Friday, January 9, 2009
Eric Turkewitz is experiencing some of the sketchier side of law firm advertising too.
Update: Eric received an apologetic call from someone at the law firm in question; they apologized and said they were embarrassed by the spamming done on their behalf. Though this blog has received quite a few contacts from the Peterson Firm, there have been no contacts from them.
I hope you are making progress on your New Year's resolutions. Here's what happened in torts for the first week of 2009:
Reform, Legislation, Policy
- FDA announced a new rule that will require food and cosmetic labels to disclose color additives made from insects, specifically, carmine and cochineal extract made from the cochineal insect, by 2001. Notably, companies will not have to disclose that the ingredients are made from bugs, only their existence in a product. (FDA Final Rule (pdf), Bloomberg)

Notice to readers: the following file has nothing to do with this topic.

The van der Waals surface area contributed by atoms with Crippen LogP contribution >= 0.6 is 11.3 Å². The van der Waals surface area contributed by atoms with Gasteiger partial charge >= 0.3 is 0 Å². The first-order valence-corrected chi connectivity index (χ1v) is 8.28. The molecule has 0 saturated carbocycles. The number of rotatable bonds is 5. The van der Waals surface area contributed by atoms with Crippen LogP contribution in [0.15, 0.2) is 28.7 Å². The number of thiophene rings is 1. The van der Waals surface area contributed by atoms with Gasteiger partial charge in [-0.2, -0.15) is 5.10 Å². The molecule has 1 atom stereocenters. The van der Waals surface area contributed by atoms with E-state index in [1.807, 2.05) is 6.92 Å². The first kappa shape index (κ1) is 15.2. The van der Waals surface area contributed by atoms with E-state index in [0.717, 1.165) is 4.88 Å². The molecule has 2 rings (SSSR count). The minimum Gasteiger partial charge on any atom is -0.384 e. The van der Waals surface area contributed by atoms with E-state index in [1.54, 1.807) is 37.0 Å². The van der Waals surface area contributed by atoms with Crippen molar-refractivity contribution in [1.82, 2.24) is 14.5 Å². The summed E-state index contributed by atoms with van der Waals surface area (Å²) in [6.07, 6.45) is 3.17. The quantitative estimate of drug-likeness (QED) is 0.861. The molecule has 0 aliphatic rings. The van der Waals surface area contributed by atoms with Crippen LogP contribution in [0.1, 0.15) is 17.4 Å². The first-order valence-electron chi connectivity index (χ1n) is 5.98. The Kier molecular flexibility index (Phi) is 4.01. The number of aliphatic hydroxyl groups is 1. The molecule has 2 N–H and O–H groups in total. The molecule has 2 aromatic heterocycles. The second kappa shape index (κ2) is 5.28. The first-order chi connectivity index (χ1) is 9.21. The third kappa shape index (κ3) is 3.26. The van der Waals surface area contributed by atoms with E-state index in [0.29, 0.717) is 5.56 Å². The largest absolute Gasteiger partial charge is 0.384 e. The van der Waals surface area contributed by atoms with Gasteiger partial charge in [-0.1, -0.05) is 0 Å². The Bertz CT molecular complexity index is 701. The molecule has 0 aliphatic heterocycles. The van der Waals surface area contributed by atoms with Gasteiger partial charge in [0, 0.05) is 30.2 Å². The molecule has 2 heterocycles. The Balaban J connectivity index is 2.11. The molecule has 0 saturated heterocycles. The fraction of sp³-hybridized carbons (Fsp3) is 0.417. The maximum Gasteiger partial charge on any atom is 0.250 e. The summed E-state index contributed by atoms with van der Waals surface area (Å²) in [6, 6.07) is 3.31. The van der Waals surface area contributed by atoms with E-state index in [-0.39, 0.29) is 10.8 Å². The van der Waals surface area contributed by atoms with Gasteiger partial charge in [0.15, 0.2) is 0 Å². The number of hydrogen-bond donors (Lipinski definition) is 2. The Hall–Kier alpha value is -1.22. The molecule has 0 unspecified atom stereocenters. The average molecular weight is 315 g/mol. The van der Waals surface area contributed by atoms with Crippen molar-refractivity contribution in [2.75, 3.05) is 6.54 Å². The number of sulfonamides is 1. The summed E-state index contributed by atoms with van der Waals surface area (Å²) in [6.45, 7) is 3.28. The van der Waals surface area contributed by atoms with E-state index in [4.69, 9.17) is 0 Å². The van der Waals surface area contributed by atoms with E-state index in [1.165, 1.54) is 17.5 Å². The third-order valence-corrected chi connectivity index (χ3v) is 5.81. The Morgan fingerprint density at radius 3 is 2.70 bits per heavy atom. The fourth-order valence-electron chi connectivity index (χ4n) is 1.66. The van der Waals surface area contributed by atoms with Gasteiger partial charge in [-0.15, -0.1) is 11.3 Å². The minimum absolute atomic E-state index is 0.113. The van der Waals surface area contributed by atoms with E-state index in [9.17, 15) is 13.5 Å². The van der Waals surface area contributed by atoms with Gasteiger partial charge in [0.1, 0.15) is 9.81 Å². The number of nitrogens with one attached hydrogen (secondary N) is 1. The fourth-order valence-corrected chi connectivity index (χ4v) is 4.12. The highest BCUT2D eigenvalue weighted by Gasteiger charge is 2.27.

- Oregon med-mal fight looms. (TortsProf)
- Daschle promises health care reforms if appointed health secretary. (LegalNewsline)
- Vogue model filed suit in Manhattan seeking to compel Google to disclose identity of anonymous commenter who made allegedly defamatory statement about the model. (How Appealing, Turley).
- Israeli victims of Palestinian terrorist attacks have sued various U.S. oil companies under the Alien Tort Claims Act alleging that the companies indirectly financed Hamas by giving kickbacks to Saddam Hussein in the Oil for Food Program. (BLT)
- Florida woman plans to sue hospital for leaving part of a knife in her head. Not that it matters but the knife was not from the surgery, but rather left behind after an assailant stabbed the woman. (Fox News, UPI)
- Veterans bring class action against the CIA and Defense Department alleging that they were used in biological and chemical experiments without sufficient consent. (San Jose Mercury News, Bloomberg)
- San Fran chiropractor brings libel and invasion of privacy suit over negative Yelp review. (SFGate)
- Family of man shot on New Year's Day by San Francisco transit police files $25 million suit against Bay Area Rapid Transit. (Pop Tort)
Trials, Settlements & Other Ends
- Federal judge dismisses heart device suits against Medtronic based on Riegel. (Drug & Device, MN Star Tribune)